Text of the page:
but flimsy work of Dauvergne, Duni, Monsigny, Dalayrac and Grétry was
without any importance for the opera of the future. Two musicians
alone commanded serious respect–the great Cherubini, who, however,
was neither typically French nor very revolutionary, and Méhul, whose
_Joseph_ appeared in 1807. Lesueur and Berton do not count; while
Hérold, strong man as he was in some ways, was not strikingly original
either in form or in expression. The French music produced during the
years of Berlioz’s early manhood was of the type of Boïeldieu’s _La
Dame Blanche_ (1828), Auber’s _Masaniello_ (1828) and _Fra Diavolo_
(1830), or Adam’s _Postillon de Longjumeau_ (1836). Neither Spontini
in the first decade of the century, nor Rossini in later years, were a
necessary link in the chain of development of French music. In fact,
of almost all the music heard in Paris between 1790 and 1830 we may
say that whenever it was great it was not French, and whenever it was
French it was not great. Above all it was scarcely ever _contemporary_
music; it rarely showed any trace of having assimilated the life and
art of its own day. Especially was it unaffected by the hot young
Romantic blood that in the second and third decades of the century was
transforming both French poetry and French painting. Think of the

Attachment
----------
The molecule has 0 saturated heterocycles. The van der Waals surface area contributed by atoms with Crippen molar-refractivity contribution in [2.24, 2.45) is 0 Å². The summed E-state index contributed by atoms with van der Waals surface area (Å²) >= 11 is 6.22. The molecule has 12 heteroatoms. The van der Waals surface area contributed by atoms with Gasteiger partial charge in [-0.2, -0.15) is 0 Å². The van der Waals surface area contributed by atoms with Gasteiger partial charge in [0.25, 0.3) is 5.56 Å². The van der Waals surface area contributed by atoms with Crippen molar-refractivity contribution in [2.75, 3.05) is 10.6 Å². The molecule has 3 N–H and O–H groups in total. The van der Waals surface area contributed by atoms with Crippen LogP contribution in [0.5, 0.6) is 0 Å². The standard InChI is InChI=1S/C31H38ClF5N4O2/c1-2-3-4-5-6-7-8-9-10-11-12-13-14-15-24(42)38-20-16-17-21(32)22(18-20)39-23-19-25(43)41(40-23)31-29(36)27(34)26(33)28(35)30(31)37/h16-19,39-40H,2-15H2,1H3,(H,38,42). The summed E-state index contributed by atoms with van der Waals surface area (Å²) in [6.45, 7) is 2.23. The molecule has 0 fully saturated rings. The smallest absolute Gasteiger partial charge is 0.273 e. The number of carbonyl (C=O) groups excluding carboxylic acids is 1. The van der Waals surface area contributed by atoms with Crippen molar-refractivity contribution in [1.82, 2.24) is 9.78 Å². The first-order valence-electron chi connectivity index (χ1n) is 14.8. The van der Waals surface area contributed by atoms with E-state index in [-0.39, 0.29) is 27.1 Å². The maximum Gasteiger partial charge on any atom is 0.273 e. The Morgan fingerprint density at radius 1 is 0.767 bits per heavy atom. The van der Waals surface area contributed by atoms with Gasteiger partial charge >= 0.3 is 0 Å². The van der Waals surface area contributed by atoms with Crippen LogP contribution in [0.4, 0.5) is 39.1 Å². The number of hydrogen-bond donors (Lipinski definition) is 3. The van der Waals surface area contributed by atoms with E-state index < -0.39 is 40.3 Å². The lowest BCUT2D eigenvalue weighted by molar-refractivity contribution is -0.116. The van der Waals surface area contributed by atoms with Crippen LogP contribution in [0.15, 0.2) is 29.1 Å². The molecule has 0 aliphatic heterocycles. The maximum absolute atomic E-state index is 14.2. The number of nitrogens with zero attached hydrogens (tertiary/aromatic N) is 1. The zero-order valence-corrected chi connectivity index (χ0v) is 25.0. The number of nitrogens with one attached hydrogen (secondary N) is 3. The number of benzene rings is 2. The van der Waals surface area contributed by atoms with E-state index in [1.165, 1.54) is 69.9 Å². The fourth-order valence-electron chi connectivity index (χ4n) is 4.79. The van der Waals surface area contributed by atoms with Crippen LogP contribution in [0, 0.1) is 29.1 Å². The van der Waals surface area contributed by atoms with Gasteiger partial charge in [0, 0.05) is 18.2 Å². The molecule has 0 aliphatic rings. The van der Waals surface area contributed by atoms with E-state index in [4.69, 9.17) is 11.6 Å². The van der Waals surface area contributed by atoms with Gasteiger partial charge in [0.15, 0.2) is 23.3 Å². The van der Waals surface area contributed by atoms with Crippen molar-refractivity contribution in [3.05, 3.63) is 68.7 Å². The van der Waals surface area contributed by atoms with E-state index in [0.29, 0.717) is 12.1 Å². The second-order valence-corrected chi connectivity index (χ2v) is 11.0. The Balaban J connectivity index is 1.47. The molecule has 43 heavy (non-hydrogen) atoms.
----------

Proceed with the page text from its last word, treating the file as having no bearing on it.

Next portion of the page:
artists and poets, and then think of the musicians, and you seem to
enter another and inferior world of thought.

It was Berlioz, and Berlioz alone, who brought French music into line
with the activities of intelligent men in other departments. He put
into it a ferocity and turbulence of imagination and an audacity of
style to which it had hitherto been a stranger. Often when I listen
to him now I feel that we do not even yet quite appreciate his
originality. Even after the lapse of so many years the music sometimes
strikes us, in spite of all the enormous development of the art between
his day and ours, as startlingly new and unconventional. What then must
it have sounded like in the ears of those who heard it for the first
time? Imagine the bourgeois audience of those days suddenly assailed by
the March to the Scaffold, or the Witches’ Sabbath, in the _Symphonie
fantastique_! There was here as violent a rupture with the staid
formulas of the classic and the pseudo-classic as anything achieved by
Victor Hugo or Delacroix or Gros or Géricault.

The springs that moved Berlioz, in fact, were just the springs that
moved his great contemporaries. The essence of their revolt was an
insistence upon the truth that beauty is co-extensive almost with
life itself. The nerves of the younger men were sharper than their
fathers’; their ears were more acute, their eyes more observant. They
saw and felt more of life, and tried to express in art what they had
seen and felt; which could not be done without not only breaking the
mould of the pseudo-classic technique, but also finding voice for a lot
of sensations and ideas to which the men of the previous generation
had been impervious. Recent French critics have noticed, as one
evidence of the more sensitive nerves of the early Romanticists, the
fineness and variety of their perceptions of colour. To the literary
man of the eighteenth century an object is merely blue or red; the
new writers perceive a dozen shades of blue and red, and ransack the